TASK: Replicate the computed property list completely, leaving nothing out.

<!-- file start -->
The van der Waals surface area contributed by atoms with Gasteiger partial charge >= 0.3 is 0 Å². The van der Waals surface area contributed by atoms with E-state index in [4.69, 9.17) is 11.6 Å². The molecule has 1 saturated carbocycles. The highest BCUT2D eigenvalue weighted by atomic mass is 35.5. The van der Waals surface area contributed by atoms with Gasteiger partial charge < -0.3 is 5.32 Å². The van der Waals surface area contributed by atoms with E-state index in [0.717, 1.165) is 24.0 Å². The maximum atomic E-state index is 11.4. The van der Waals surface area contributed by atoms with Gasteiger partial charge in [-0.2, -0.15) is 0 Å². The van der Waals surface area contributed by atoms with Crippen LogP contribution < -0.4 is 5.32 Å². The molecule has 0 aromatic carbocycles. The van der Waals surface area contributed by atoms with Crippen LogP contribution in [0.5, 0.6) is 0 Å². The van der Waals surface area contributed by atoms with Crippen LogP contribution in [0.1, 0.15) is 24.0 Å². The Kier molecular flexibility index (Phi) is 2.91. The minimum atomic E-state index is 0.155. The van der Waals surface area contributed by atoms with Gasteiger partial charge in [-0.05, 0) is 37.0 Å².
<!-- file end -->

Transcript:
The van der Waals surface area contributed by atoms with Gasteiger partial charge >= 0.3 is 0 Å². The van der Waals surface area contributed by atoms with E-state index in [4.69, 9.17) is 11.6 Å². The molecule has 1 saturated carbocycles. The highest BCUT2D eigenvalue weighted by atomic mass is 35.5. The van der Waals surface area contributed by atoms with Gasteiger partial charge < -0.3 is 5.32 Å². The van der Waals surface area contributed by atoms with E-state index in [0.717, 1.165) is 24.0 Å². The maximum atomic E-state index is 11.4. The van der Waals surface area contributed by atoms with Gasteiger partial charge in [-0.2, -0.15) is 0 Å². The van der Waals surface area contributed by atoms with Crippen LogP contribution < -0.4 is 5.32 Å². The molecule has 0 aromatic carbocycles. The van der Waals surface area contributed by atoms with Crippen LogP contribution in [0.5, 0.6) is 0 Å². The van der Waals surface area contributed by atoms with Crippen LogP contribution in [0.1, 0.15) is 24.0 Å². The Kier molecular flexibility index (Phi) is 2.91. The minimum atomic E-state index is 0.155. The van der Waals surface area contributed by atoms with Gasteiger partial charge in [-0.05, 0) is 37.0 Å².